Monday, September 29, 2014

Boyhood: A Unique Coming of Age Tale

 by Justus N. Macharia

12 years in two and a half hours. That’s Boyhood, the film by writer/ director Richard Linklater of the Before series of films. Centered on the life of a six year old boy and his family, it was shot over a period of twelve years, with the same actors playing the same characters for that entire period. Films such as Slumdog Millionaire have similarly traced the life of a young man from an early age, but in that case several actors played the different age groups. Even more impressive is the documentary series 28UP which traced the lives of seven-year-old South African children from 1992 to 2013. While the crew for 28UP came back to see the kids after every 7 years, in Boyhood the crew filmed every year since 2002. Also differing from 28UP is the fact that it is a fictional film, Boyhood uses the idea of documenting the actual growth of its actors to create a cinematic experience rarely seen in movies.

Boyhood chronicles the life of a young boy, Mason Evans Jr (Ellar Coltrane), through the formative stages of his life from age six to eighteen. Mason is ‘the boy with the gaze’ and among the first shots of the film shows him looking dreamily at a cloudy sky. Mason comes from a broken home living with his mother (Patricia Arquette) and sister (Lorelei Linklater) while his father (Ethan Hawke) works far away. His mother makes the decision that it is time for them to move so that she can attend college. Uprooted from their home and friends this becomes the first in a set of homes that they are to leave. It becomes clear that Mason wants his father to live with them, but he is baffled by his parents’ unwillingness to reconcile. When his parents argue for the first time onscreen, it is filmed through a window from the children’s perspective; the words of the argument are unheard, and the audience is made to observe with a child’s eyes; aware of the conflict, but unaware of its cause.

Boyhood is as much about Mason as it is about his entire family, and in an effort to be a better parent while still living her own life, his mother (Patricia Arquette) marries two other men over the years. While his mother seeks to create a ‘whole’ family for her children and herself Mason sees the men, who are at the start caring and accommodating, morph into violent and abusive individuals. And through his eyes and his life experiences the audience is made to witness the unraveling of a child’s innocence. Often the intelligence of children is underestimated, but Mason’s eyes study violence, falsehood and unhappiness of the world around him. It is the perspective of a child who does not understand that adults can not forgive or be civil with each other even when those are the fundamentals they are teaching.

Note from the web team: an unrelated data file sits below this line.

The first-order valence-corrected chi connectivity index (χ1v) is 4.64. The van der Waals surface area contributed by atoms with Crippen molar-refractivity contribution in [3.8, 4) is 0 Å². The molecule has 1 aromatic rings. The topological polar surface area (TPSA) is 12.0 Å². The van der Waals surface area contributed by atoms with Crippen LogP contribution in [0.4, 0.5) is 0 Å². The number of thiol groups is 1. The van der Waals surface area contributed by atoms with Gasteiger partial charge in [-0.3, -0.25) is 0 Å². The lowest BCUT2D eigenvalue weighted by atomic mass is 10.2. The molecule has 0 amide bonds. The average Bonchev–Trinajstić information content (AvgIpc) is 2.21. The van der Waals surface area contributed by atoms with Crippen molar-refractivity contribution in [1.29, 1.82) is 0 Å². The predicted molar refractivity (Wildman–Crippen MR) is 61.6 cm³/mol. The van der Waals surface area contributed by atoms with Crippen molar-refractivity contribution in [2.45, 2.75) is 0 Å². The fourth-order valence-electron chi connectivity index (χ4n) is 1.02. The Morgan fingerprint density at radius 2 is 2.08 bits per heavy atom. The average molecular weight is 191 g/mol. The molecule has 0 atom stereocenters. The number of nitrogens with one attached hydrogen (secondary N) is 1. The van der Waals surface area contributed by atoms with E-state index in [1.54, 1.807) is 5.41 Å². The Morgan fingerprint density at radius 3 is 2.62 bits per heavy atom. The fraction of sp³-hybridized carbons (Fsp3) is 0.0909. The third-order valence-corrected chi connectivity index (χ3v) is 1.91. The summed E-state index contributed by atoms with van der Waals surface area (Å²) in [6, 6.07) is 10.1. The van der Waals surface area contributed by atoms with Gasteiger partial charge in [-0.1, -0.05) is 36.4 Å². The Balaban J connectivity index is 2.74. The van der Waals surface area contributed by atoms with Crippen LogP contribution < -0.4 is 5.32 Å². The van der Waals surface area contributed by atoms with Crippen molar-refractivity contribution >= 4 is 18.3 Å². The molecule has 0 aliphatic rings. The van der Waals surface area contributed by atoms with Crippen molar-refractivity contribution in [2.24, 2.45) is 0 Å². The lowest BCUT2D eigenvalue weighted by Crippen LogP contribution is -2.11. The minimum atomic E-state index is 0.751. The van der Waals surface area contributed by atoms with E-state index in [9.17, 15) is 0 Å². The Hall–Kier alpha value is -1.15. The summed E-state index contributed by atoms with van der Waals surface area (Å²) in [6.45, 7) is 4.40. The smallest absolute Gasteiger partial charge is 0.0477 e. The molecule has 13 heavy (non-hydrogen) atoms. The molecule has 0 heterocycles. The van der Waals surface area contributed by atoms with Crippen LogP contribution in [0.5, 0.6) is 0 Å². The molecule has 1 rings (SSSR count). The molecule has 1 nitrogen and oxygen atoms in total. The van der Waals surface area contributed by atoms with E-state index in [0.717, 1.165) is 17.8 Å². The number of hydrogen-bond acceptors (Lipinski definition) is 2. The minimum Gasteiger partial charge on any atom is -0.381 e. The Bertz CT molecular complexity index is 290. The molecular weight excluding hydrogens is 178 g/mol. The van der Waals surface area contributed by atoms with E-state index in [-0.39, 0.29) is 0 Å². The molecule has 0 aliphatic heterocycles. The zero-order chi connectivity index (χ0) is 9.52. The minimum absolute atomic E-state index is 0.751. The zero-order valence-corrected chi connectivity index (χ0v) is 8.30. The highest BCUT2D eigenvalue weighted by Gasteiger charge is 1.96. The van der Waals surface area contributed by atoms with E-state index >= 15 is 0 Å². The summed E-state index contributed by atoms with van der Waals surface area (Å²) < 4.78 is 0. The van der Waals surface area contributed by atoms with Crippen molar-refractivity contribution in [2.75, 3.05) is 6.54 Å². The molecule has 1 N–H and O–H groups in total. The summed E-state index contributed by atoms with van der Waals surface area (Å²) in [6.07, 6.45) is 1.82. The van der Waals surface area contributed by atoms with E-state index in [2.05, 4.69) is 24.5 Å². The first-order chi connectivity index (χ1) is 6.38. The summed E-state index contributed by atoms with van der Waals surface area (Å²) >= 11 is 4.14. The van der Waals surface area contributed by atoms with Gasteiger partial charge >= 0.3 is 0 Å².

Boyhood is about the spirit of childhood and the ignorance of adult realities. It is both a celebration of childhood, the indifference of it in the present, and the nostalgia of it in loss. Mason is in some ways a ‘typical boy’; he likes videogames, bullying his sister and later on girls. But he is different; he has those eyes that linger on moments when everyone else has averted their eyes. Yet as the character of Mason grows so do the questions he has about life. Being told to be disciplined, goal-oriented and hardworking mean little to him when he has no idea what the goal actually is. This is the story of a boy trying to find a place of rest in a world that is constantly in motion. Nothing is ever concrete, from one town to the next, one house to another and one life expectation after the other.

Few things consciously alert us to the changes in our lives; one moment you are six, the next eighteen, and the entirety of ten years is only marked by a handful of events: pubic hair, first kiss, finishing eighth grade, loss of virginity or completing school (in whichever order). But to see a person literally grow up alerts us to the many events that make up our existence. And it makes the viewer conscious that one does not age on their birthday but that by each passing second we are older through our experiences. Richard Linklater called on all the actors to infuse their present experiences of parenting and childhood into their characters' journeys, and when watching the film one does get the sense that this may be a well-choreographed documentary. ‘Boyhood’ is a coming of age tale, an existential film, filled with the relevance of the twenty-first century. It is devoid of Hollywood high drama or indie self-indulgence. It is just about people, and how the intimate lives of people are magnificent journeys of self-discovery.